Spotlight on heritage - Weekend

Spotlight on heritage

By Karl Aries Emerson F. Cabilao, FUAP

THE Philippines already had a rich and colorful culture even way before it was colonized by the Spaniards and the Americans. However it was in the colonial times when the iconic buildings and urban planning were introduced in most of its cities and towns. The western influx of ideas in building and construction was an important event in history since it was also the time that Filipinos got in contact with architectural and planning concepts straight from the most vibrant part of the world in terms of urban developments at that time. Colonization paved the way for the introduction of sturdier and more aesthetically appealing buildings that reflected the amalgamation of local and foreign cultures.

From the grand Baroque churches of the Spanish-era to the dignified and formal-looking civic buildings of the American-period, these heritage architectural pieces (or whatever remains today) continue to attract the attention of both locals and visitors of a city or town. But many of these monuments have suffered neglect and dilapidation and even the threat of being torn down. Sadly for some, the buildings have long been demolished paving the way for new developments, probably thinking the way most people would view development as always, “out with the old, in with the new”.

But buildings from our colorful past not only add something beautiful (or social-media-post-worthy) to the urban scenery. These buildings speak a lot about our origins and how we have evolved as a community, as a city and as a country. We often marvel at the postcard-worthy historical buildings and landmarks of other countries, but with the proper leadership, management and conservation, our own heritage buildings and sites could also attract a lot of people and establish a unique identity for our cities. Today’s issue gathers different ideas from architects on how our remaining heritage buildings and sites could still get their most deserved spotlight even in our modernizing metropolis.

Roger Andre Aguilar
architect/property specialist/financial adviser

Visiting neighboring Asian cities such as Malaysia and Macau, I noticed how they have preserved their old structures including the landscape with a harmonious co-existence with its modern development all around it which I admire and hope to advocate as well in our country. First and foremost, our Filipino culture should be appreciated through public knowledge. Most of our heritage buildings and sites lack the proper documentation of its age, relevance in history and list of people behind its construction. With the right background, we will create awareness to preserve our buildings and sites that play an important role in our identity as Filipinos. Through the guidance of Architects, our Heritage will continue to flourish amidst the fast changing world we live in, as windows to our past and gateways to our country’s greatness.

Marivic Gulosino-Kapuno
LEED-accredited architect

It would be good to declare historical landmark districts around certain heritage sites, like what was done for the preservation of historic styles in the French Quarter in New Orleans or with our very own Intramuros. With some streets pedestrianized, one can easily be transported to the old Spanish Era in and around the Sugbu Museum for example. It will be highlighted if the facades of its surrounding structures will conform to its architectural style. Also a good mix of retail and food businesses should locate in these sites to attract more tourists.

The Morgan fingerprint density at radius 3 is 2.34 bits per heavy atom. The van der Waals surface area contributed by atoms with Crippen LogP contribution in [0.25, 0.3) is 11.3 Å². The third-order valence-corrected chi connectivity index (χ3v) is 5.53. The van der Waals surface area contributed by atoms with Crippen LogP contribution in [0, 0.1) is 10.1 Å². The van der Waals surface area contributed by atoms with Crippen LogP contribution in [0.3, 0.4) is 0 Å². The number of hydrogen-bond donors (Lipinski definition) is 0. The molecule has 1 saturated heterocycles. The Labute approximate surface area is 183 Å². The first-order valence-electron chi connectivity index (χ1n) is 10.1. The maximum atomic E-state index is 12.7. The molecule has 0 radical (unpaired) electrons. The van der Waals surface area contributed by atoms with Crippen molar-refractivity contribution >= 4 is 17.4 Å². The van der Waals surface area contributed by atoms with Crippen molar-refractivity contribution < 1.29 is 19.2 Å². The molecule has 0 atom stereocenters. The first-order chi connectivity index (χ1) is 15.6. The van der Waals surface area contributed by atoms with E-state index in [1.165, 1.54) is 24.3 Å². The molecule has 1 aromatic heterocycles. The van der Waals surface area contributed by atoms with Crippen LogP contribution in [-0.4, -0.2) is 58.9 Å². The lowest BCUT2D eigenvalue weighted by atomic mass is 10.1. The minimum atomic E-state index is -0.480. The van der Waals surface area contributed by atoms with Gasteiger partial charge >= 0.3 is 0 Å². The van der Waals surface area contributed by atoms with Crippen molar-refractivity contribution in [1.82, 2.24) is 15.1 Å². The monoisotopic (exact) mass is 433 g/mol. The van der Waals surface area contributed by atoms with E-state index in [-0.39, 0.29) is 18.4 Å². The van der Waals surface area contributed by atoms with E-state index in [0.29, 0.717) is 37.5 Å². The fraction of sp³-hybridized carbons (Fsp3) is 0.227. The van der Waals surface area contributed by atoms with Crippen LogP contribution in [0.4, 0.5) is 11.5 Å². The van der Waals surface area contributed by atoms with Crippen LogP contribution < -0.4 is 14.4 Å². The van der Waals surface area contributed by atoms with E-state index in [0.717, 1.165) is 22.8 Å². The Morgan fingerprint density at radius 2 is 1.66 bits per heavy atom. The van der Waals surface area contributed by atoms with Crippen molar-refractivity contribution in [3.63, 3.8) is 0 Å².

Ariane Jonelle Alix

Heritage buildings make up a big part of our culture and identity. Unfortunately modernization of cities can cut short the life of these structures. Instead of bulldozing them to the ground, we can highlight our heritage buildings by turning them into vibrant historical destinations such as turning them into museums with historical tours. Not only do we preserve our heritage, but also educate the younger generation of our past.

Arlou Carampatana
Architect II
(Department of Public Works and Highways, Negros Occidental)

There is an existing Heritage Law that is supposed to protect our historical sites and buildings. It might be supported locally with a city ordinance. These buildings might gain more attention if setbacks from the road and adjacent buildings are improved. For this era, an updated documentation on these buildings could also be produced and kept as useful references using building information modeling (BIM) and other software.

Francino Delima
architect/board exam topnotcher

It is still character and value that highlights these buildings and sites apart from the hubbub of modernity. However, each generation’s answer to the trumpet call of safeguard and add to the layers of history is what makes these monuments relevant in each time, our own included. We can channel youthful enthusiasm and creativity from raising awareness to actual techniques; examples of which are innovative ways of adaptive reuse and using new but compatible technologies in knowledge dissemination, building materials and construction techniques. A middle ground should be sought between a hidebound approach that intimidates and alienates, and unbridled progressive intervention that risks eroding their very historic value. At the end of the day, we should remind ourselves that pushing for youth participation is just one of the many integral parts in the concerted effort to preserve our tangible heritage, and that all must work together to face the huge challenge that still remains.

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